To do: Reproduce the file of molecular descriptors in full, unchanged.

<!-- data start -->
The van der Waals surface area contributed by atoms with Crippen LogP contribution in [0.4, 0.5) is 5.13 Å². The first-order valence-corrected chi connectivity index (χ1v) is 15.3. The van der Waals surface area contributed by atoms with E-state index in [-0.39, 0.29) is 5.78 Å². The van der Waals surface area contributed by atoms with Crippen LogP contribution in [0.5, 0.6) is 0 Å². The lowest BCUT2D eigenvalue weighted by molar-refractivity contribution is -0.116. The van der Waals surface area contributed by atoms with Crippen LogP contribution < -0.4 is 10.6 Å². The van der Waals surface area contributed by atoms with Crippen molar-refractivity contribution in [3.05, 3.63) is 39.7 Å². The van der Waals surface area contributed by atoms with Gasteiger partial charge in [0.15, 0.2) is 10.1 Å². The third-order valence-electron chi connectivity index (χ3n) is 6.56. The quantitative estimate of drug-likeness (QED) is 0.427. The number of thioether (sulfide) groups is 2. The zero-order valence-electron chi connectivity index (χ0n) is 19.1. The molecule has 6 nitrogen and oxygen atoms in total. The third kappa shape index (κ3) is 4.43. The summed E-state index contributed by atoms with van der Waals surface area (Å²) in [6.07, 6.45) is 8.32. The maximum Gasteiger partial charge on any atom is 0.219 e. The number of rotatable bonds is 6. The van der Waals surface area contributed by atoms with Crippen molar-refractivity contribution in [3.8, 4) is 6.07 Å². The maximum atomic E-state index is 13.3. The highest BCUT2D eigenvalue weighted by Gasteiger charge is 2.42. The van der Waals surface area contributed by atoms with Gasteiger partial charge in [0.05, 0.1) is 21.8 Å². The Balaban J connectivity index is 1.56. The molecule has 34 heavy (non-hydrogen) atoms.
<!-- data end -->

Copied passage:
The van der Waals surface area contributed by atoms with Crippen LogP contribution in [0.4, 0.5) is 5.13 Å². The first-order valence-corrected chi connectivity index (χ1v) is 15.3. The van der Waals surface area contributed by atoms with E-state index in [-0.39, 0.29) is 5.78 Å². The van der Waals surface area contributed by atoms with Crippen LogP contribution in [0.5, 0.6) is 0 Å². The lowest BCUT2D eigenvalue weighted by molar-refractivity contribution is -0.116. The van der Waals surface area contributed by atoms with Crippen LogP contribution < -0.4 is 10.6 Å². The van der Waals surface area contributed by atoms with Crippen molar-refractivity contribution in [3.05, 3.63) is 39.7 Å². The van der Waals surface area contributed by atoms with Gasteiger partial charge in [0.15, 0.2) is 10.1 Å². The third-order valence-electron chi connectivity index (χ3n) is 6.56. The quantitative estimate of drug-likeness (QED) is 0.427. The number of thioether (sulfide) groups is 2. The zero-order valence-electron chi connectivity index (χ0n) is 19.1. The molecule has 6 nitrogen and oxygen atoms in total. The third kappa shape index (κ3) is 4.43. The summed E-state index contributed by atoms with van der Waals surface area (Å²) in [6.07, 6.45) is 8.32. The maximum Gasteiger partial charge on any atom is 0.219 e. The number of rotatable bonds is 6. The van der Waals surface area contributed by atoms with Crippen molar-refractivity contribution in [3.8, 4) is 6.07 Å². The maximum atomic E-state index is 13.3. The highest BCUT2D eigenvalue weighted by Gasteiger charge is 2.42. The van der Waals surface area contributed by atoms with Gasteiger partial charge in [0.05, 0.1) is 21.8 Å². The Balaban J connectivity index is 1.56. The molecule has 34 heavy (non-hydrogen) atoms.